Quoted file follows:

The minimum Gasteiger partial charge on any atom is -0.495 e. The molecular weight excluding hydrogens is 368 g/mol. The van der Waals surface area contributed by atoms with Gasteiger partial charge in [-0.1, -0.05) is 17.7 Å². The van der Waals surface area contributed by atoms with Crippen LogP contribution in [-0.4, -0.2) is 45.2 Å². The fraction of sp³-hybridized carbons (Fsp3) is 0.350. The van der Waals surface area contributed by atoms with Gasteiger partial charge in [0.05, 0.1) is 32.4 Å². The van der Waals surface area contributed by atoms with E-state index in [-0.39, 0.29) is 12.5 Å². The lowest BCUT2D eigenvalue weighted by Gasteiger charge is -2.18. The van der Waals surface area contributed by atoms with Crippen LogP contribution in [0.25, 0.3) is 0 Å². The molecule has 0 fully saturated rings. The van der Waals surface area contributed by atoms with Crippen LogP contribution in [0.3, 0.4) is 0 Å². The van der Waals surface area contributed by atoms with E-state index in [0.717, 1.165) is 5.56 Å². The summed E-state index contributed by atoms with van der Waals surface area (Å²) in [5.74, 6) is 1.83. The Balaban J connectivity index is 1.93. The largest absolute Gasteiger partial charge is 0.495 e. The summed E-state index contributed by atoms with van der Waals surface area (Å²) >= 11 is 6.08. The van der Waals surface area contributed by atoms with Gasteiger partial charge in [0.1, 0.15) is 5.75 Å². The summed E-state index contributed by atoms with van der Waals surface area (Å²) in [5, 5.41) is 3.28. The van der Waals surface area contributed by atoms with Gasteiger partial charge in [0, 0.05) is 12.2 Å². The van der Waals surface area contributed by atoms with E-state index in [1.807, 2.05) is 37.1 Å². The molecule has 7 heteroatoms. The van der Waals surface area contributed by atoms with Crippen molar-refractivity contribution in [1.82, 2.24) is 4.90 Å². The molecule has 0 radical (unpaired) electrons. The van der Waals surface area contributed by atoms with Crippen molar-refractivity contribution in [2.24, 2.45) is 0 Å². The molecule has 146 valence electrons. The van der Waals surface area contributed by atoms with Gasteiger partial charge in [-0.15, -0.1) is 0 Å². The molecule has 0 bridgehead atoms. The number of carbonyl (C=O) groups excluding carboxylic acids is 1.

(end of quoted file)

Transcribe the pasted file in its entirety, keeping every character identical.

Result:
The minimum Gasteiger partial charge on any atom is -0.495 e. The molecular weight excluding hydrogens is 368 g/mol. The van der Waals surface area contributed by atoms with Gasteiger partial charge in [-0.1, -0.05) is 17.7 Å². The van der Waals surface area contributed by atoms with Crippen LogP contribution in [-0.4, -0.2) is 45.2 Å². The fraction of sp³-hybridized carbons (Fsp3) is 0.350. The van der Waals surface area contributed by atoms with Gasteiger partial charge in [0.05, 0.1) is 32.4 Å². The van der Waals surface area contributed by atoms with E-state index in [-0.39, 0.29) is 12.5 Å². The lowest BCUT2D eigenvalue weighted by Gasteiger charge is -2.18. The van der Waals surface area contributed by atoms with Crippen LogP contribution in [0.25, 0.3) is 0 Å². The molecule has 0 fully saturated rings. The van der Waals surface area contributed by atoms with Crippen LogP contribution in [0.3, 0.4) is 0 Å². The van der Waals surface area contributed by atoms with E-state index in [0.717, 1.165) is 5.56 Å². The summed E-state index contributed by atoms with van der Waals surface area (Å²) in [5.74, 6) is 1.83. The Balaban J connectivity index is 1.93. The largest absolute Gasteiger partial charge is 0.495 e. The summed E-state index contributed by atoms with van der Waals surface area (Å²) >= 11 is 6.08. The van der Waals surface area contributed by atoms with Gasteiger partial charge in [0.1, 0.15) is 5.75 Å². The summed E-state index contributed by atoms with van der Waals surface area (Å²) in [5, 5.41) is 3.28. The van der Waals surface area contributed by atoms with Gasteiger partial charge in [0, 0.05) is 12.2 Å². The van der Waals surface area contributed by atoms with E-state index in [1.807, 2.05) is 37.1 Å². The molecule has 7 heteroatoms. The van der Waals surface area contributed by atoms with Crippen molar-refractivity contribution in [1.82, 2.24) is 4.90 Å². The molecule has 0 radical (unpaired) electrons. The van der Waals surface area contributed by atoms with Crippen molar-refractivity contribution in [2.24, 2.45) is 0 Å². The molecule has 146 valence electrons. The van der Waals surface area contributed by atoms with Gasteiger partial charge in [-0.15, -0.1) is 0 Å². The molecule has 0 bridgehead atoms. The number of carbonyl (C=O) groups excluding carboxylic acids is 1.